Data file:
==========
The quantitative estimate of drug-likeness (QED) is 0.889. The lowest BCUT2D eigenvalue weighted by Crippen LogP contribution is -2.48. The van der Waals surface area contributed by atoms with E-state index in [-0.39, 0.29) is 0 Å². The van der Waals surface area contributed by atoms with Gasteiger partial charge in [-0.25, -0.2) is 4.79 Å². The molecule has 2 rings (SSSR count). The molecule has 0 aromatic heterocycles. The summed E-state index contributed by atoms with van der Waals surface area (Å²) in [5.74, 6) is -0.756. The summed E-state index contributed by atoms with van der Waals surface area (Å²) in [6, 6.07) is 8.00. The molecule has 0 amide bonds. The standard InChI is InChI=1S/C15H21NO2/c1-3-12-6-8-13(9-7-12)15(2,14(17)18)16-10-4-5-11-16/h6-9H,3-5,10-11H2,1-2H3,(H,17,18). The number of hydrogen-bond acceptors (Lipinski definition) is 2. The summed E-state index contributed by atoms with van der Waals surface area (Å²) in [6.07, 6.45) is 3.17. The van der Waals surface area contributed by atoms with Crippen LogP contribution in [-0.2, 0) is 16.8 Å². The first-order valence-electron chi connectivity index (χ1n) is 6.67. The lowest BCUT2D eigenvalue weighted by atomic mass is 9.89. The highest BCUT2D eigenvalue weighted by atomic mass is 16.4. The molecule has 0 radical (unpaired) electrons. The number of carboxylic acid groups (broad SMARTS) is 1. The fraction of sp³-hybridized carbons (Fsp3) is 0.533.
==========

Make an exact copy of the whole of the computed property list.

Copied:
The quantitative estimate of drug-likeness (QED) is 0.889. The lowest BCUT2D eigenvalue weighted by Crippen LogP contribution is -2.48. The van der Waals surface area contributed by atoms with E-state index in [-0.39, 0.29) is 0 Å². The van der Waals surface area contributed by atoms with Gasteiger partial charge in [-0.25, -0.2) is 4.79 Å². The molecule has 2 rings (SSSR count). The molecule has 0 aromatic heterocycles. The summed E-state index contributed by atoms with van der Waals surface area (Å²) in [5.74, 6) is -0.756. The summed E-state index contributed by atoms with van der Waals surface area (Å²) in [6, 6.07) is 8.00. The molecule has 0 amide bonds. The standard InChI is InChI=1S/C15H21NO2/c1-3-12-6-8-13(9-7-12)15(2,14(17)18)16-10-4-5-11-16/h6-9H,3-5,10-11H2,1-2H3,(H,17,18). The number of hydrogen-bond acceptors (Lipinski definition) is 2. The summed E-state index contributed by atoms with van der Waals surface area (Å²) in [6.07, 6.45) is 3.17. The van der Waals surface area contributed by atoms with Crippen LogP contribution in [-0.2, 0) is 16.8 Å². The first-order valence-electron chi connectivity index (χ1n) is 6.67. The lowest BCUT2D eigenvalue weighted by atomic mass is 9.89. The highest BCUT2D eigenvalue weighted by atomic mass is 16.4. The molecule has 0 radical (unpaired) electrons. The number of carboxylic acid groups (broad SMARTS) is 1. The fraction of sp³-hybridized carbons (Fsp3) is 0.533.